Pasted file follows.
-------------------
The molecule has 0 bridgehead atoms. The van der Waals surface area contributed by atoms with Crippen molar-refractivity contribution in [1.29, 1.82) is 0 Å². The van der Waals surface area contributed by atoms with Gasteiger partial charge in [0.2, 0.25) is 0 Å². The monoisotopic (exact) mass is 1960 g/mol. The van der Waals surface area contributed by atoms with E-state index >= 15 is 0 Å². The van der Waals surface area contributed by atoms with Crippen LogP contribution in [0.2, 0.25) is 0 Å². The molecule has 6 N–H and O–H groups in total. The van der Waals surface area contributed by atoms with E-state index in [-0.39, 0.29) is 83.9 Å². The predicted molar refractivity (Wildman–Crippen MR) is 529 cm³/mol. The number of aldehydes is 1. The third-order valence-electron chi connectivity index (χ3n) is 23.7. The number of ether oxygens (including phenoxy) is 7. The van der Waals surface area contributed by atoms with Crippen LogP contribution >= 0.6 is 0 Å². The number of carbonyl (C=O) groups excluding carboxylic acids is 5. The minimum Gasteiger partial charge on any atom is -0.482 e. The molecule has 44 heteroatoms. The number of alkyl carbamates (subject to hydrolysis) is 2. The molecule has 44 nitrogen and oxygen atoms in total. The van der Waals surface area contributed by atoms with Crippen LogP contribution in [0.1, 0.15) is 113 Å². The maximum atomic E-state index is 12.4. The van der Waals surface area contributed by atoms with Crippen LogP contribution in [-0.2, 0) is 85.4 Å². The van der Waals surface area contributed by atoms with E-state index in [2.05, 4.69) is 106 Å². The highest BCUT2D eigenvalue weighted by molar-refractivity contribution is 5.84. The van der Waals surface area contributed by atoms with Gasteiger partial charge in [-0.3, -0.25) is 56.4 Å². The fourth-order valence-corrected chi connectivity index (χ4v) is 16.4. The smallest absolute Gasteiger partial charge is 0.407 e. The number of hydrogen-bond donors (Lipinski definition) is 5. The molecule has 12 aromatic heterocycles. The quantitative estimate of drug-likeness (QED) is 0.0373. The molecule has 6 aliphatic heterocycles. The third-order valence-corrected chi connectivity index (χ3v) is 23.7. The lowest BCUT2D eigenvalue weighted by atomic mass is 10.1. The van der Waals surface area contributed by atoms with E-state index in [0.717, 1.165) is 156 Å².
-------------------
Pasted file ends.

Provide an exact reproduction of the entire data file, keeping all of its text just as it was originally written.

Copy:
The molecule has 0 bridgehead atoms. The van der Waals surface area contributed by atoms with Crippen molar-refractivity contribution in [1.29, 1.82) is 0 Å². The van der Waals surface area contributed by atoms with Gasteiger partial charge in [0.2, 0.25) is 0 Å². The monoisotopic (exact) mass is 1960 g/mol. The van der Waals surface area contributed by atoms with E-state index >= 15 is 0 Å². The van der Waals surface area contributed by atoms with Crippen LogP contribution in [0.2, 0.25) is 0 Å². The molecule has 6 N–H and O–H groups in total. The van der Waals surface area contributed by atoms with E-state index in [-0.39, 0.29) is 83.9 Å². The predicted molar refractivity (Wildman–Crippen MR) is 529 cm³/mol. The number of aldehydes is 1. The third-order valence-electron chi connectivity index (χ3n) is 23.7. The number of ether oxygens (including phenoxy) is 7. The van der Waals surface area contributed by atoms with Crippen LogP contribution >= 0.6 is 0 Å². The number of carbonyl (C=O) groups excluding carboxylic acids is 5. The minimum Gasteiger partial charge on any atom is -0.482 e. The molecule has 44 heteroatoms. The number of alkyl carbamates (subject to hydrolysis) is 2. The molecule has 44 nitrogen and oxygen atoms in total. The van der Waals surface area contributed by atoms with Crippen LogP contribution in [0.1, 0.15) is 113 Å². The maximum atomic E-state index is 12.4. The van der Waals surface area contributed by atoms with Crippen LogP contribution in [-0.2, 0) is 85.4 Å². The van der Waals surface area contributed by atoms with E-state index in [2.05, 4.69) is 106 Å². The highest BCUT2D eigenvalue weighted by molar-refractivity contribution is 5.84. The van der Waals surface area contributed by atoms with Gasteiger partial charge in [-0.3, -0.25) is 56.4 Å². The fourth-order valence-corrected chi connectivity index (χ4v) is 16.4. The smallest absolute Gasteiger partial charge is 0.407 e. The number of hydrogen-bond donors (Lipinski definition) is 5. The molecule has 12 aromatic heterocycles. The quantitative estimate of drug-likeness (QED) is 0.0373. The molecule has 6 aliphatic heterocycles. The third-order valence-corrected chi connectivity index (χ3v) is 23.7. The lowest BCUT2D eigenvalue weighted by atomic mass is 10.1. The van der Waals surface area contributed by atoms with E-state index in [0.717, 1.165) is 156 Å².